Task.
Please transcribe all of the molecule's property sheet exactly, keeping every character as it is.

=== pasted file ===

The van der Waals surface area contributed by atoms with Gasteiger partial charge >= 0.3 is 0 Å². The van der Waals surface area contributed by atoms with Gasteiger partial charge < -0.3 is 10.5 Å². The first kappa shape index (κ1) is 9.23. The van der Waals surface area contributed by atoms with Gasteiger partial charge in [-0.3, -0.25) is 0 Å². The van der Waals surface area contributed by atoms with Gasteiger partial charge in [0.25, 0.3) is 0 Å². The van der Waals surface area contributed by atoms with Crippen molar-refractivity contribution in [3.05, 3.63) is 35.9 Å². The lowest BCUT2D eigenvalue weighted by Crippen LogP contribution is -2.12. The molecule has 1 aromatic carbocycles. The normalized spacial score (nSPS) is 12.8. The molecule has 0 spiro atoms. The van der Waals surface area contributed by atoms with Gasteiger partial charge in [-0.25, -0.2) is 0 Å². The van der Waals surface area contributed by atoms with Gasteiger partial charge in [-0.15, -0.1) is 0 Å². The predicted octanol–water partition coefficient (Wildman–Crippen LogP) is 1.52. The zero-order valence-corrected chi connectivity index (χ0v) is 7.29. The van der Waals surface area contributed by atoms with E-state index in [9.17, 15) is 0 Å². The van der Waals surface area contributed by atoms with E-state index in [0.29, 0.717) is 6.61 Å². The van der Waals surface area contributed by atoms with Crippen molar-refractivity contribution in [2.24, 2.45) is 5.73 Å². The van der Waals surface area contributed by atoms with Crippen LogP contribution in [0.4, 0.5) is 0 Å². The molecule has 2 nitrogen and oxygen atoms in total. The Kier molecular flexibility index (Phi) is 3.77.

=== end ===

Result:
The van der Waals surface area contributed by atoms with Gasteiger partial charge >= 0.3 is 0 Å². The van der Waals surface area contributed by atoms with Gasteiger partial charge < -0.3 is 10.5 Å². The first kappa shape index (κ1) is 9.23. The van der Waals surface area contributed by atoms with Gasteiger partial charge in [-0.3, -0.25) is 0 Å². The van der Waals surface area contributed by atoms with Gasteiger partial charge in [0.25, 0.3) is 0 Å². The van der Waals surface area contributed by atoms with Crippen molar-refractivity contribution in [3.05, 3.63) is 35.9 Å². The lowest BCUT2D eigenvalue weighted by Crippen LogP contribution is -2.12. The molecule has 1 aromatic carbocycles. The normalized spacial score (nSPS) is 12.8. The molecule has 0 spiro atoms. The van der Waals surface area contributed by atoms with Gasteiger partial charge in [-0.25, -0.2) is 0 Å². The van der Waals surface area contributed by atoms with Gasteiger partial charge in [-0.15, -0.1) is 0 Å². The predicted octanol–water partition coefficient (Wildman–Crippen LogP) is 1.52. The zero-order valence-corrected chi connectivity index (χ0v) is 7.29. The van der Waals surface area contributed by atoms with E-state index in [9.17, 15) is 0 Å². The van der Waals surface area contributed by atoms with E-state index in [0.29, 0.717) is 6.61 Å². The van der Waals surface area contributed by atoms with Crippen molar-refractivity contribution in [2.24, 2.45) is 5.73 Å². The van der Waals surface area contributed by atoms with Crippen LogP contribution in [0.4, 0.5) is 0 Å². The molecule has 2 nitrogen and oxygen atoms in total. The Kier molecular flexibility index (Phi) is 3.77.